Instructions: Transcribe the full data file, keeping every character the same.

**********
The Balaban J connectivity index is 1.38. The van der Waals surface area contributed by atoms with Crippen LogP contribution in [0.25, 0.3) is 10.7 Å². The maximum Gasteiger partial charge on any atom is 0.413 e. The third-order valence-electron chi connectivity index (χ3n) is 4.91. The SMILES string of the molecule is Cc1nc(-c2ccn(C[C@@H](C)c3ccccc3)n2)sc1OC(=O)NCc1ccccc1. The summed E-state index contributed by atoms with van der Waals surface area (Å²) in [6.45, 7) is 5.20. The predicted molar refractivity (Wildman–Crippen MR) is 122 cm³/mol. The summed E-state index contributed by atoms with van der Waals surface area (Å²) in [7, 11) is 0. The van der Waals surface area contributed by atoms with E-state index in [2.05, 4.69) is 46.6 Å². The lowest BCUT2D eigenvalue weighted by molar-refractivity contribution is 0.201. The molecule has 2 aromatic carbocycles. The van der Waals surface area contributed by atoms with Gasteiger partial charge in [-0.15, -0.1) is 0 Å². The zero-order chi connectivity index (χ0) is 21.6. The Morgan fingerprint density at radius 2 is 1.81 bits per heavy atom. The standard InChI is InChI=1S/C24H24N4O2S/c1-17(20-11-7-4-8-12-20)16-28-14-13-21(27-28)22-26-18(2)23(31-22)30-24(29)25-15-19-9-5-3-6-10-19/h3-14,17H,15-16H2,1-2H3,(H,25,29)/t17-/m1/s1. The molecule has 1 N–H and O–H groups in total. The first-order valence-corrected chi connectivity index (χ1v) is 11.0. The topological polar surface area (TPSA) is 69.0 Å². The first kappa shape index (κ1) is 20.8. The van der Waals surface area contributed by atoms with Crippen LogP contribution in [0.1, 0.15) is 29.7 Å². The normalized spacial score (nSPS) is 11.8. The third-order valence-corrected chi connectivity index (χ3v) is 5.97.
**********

The Balaban J connectivity index is 1.38. The van der Waals surface area contributed by atoms with Crippen LogP contribution in [0.25, 0.3) is 10.7 Å². The maximum Gasteiger partial charge on any atom is 0.413 e. The third-order valence-electron chi connectivity index (χ3n) is 4.91. The SMILES string of the molecule is Cc1nc(-c2ccn(C[C@@H](C)c3ccccc3)n2)sc1OC(=O)NCc1ccccc1. The summed E-state index contributed by atoms with van der Waals surface area (Å²) in [6.45, 7) is 5.20. The predicted molar refractivity (Wildman–Crippen MR) is 122 cm³/mol. The summed E-state index contributed by atoms with van der Waals surface area (Å²) in [7, 11) is 0. The van der Waals surface area contributed by atoms with E-state index in [2.05, 4.69) is 46.6 Å². The lowest BCUT2D eigenvalue weighted by molar-refractivity contribution is 0.201. The molecule has 2 aromatic carbocycles. The van der Waals surface area contributed by atoms with Gasteiger partial charge in [-0.15, -0.1) is 0 Å². The zero-order chi connectivity index (χ0) is 21.6. The Morgan fingerprint density at radius 2 is 1.81 bits per heavy atom. The standard InChI is InChI=1S/C24H24N4O2S/c1-17(20-11-7-4-8-12-20)16-28-14-13-21(27-28)22-26-18(2)23(31-22)30-24(29)25-15-19-9-5-3-6-10-19/h3-14,17H,15-16H2,1-2H3,(H,25,29)/t17-/m1/s1. The molecule has 1 N–H and O–H groups in total. The first-order valence-corrected chi connectivity index (χ1v) is 11.0. The topological polar surface area (TPSA) is 69.0 Å². The first kappa shape index (κ1) is 20.8. The van der Waals surface area contributed by atoms with Crippen LogP contribution in [0.1, 0.15) is 29.7 Å². The normalized spacial score (nSPS) is 11.8. The third-order valence-corrected chi connectivity index (χ3v) is 5.97.